**Don’t forget that YOU could be meeting Mark Cuban next week by entering our #MeetAShark contest on Twitter! Check out the full contest rules page here and we’ll see you in Orlando at Qlik World Conference!**

We’ve heard the all too familiar story: sports team struggles…embraces analytics…changes personnel…wins more games…agrees to be followed around for a book and cast for a movie…lives happily ever after. It all sounds great in practice – but the real analytics story takes place behind closed doors and is much more  comprehensive than MCuban.jpgyou ever knew.


Take Mark Cuban’s Dallas Mavericks – who have jumped proactively into the analytics game and are discovering new insights that many other NBA teams are just starting to uncover.


For example, in a recent one-on-one session at SXSW 2014, Cuban told Guy Kawasaki of Alltop,


“I hired a big data analyst and one of her jobs is to look at pricing data that we generate internally and also from third party resale markets. So then we can see demand for different types of games, what the impact of weather is, which seats are selling more, which seats [should] get a premium [for] which games and then price our tickets optimally: so the perfect price is what the market defines. That’s a big change historically for sports teams because traditionally we just set one price for every ticket and that’s what it is…but a Mavs/Spurs game is going to have more demand than a Mavs/Cleveland Cavaliers game is going to have. And if that game is on a weekend it’s going to have more demand than if it’s on a Monday. So we’re becoming a lot more cognizant and using big data, just becoming smart in our analytics and defining our pricing.”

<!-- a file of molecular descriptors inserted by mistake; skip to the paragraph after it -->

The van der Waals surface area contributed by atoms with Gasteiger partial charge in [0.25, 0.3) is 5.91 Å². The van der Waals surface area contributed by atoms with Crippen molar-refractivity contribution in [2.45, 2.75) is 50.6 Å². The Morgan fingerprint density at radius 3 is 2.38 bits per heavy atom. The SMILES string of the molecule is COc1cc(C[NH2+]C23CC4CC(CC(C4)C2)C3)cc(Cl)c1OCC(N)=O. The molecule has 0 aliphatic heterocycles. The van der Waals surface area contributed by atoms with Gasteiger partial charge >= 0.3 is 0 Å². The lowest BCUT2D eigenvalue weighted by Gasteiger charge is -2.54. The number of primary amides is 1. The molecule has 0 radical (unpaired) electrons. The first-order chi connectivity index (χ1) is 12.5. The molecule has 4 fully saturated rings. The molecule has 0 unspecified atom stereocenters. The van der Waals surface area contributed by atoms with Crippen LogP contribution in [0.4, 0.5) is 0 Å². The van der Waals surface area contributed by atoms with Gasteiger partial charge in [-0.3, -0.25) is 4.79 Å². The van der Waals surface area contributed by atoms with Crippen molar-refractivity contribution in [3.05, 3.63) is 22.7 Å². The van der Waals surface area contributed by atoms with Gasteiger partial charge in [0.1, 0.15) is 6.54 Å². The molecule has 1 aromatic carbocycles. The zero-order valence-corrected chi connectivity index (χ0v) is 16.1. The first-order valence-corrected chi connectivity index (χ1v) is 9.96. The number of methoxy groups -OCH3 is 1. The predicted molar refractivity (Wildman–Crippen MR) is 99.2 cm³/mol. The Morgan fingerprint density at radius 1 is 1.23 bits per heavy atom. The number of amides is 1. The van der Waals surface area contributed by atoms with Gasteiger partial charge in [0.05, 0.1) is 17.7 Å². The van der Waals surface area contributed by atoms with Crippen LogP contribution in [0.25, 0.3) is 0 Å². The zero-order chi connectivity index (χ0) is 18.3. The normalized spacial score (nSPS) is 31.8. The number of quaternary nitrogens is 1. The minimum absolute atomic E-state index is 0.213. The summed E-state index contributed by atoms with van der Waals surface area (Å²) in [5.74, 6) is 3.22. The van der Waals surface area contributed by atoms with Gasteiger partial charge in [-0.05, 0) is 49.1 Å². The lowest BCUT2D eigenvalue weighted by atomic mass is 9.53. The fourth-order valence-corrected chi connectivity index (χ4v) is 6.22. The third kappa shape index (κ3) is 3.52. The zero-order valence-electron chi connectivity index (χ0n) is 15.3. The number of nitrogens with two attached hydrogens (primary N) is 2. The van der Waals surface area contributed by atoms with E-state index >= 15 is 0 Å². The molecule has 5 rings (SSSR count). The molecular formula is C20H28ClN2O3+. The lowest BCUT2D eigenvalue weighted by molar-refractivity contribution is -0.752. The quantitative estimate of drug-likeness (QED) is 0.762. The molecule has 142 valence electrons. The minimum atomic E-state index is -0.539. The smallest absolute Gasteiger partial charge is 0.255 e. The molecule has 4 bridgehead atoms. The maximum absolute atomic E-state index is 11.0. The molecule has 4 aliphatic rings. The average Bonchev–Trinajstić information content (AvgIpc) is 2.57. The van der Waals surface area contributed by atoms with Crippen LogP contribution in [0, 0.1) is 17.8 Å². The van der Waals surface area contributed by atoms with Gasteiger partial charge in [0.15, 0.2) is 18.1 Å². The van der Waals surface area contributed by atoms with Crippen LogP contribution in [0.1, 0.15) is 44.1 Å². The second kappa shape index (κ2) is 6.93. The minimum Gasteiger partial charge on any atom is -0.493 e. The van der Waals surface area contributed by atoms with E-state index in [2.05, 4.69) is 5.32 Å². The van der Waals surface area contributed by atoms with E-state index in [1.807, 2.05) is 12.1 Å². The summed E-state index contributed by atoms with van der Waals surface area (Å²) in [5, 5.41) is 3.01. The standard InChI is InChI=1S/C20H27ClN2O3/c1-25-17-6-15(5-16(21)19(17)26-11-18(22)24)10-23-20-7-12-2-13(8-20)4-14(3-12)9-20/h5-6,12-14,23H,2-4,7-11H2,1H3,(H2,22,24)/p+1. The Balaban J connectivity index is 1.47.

Cuban isn’t stopping at hiring an analyst to monitor ticket prices and market fluctuations. His Mavericks were also on the cutting edge when it comes to on-the-court analytics: namely real-time player tracking using SportVU cameras – which has since become a very popular topic in the data visualization community. As written on Mavs.com in November 2013, Cuban’s Mavericks pioneered the technology in 2009-10 and the NBA followed suit by adding the technology to all 29 NBA arenas in 2013. Also in 2013, the Mavs announced that they were going to be the first NBA team to have its players wear a wristwatch called Readiband in order to monitor fatigue through sleeping patterns over the course of the season.


These new insights are leading to more informed decisions on the part of the Mavericks, in multiple departments, from basketball operations to ticket sales. On November 19 at Qlik World Conference, Cuban will dive deeper into his fondness for analytics and the organizational efficiencies it has created as a result.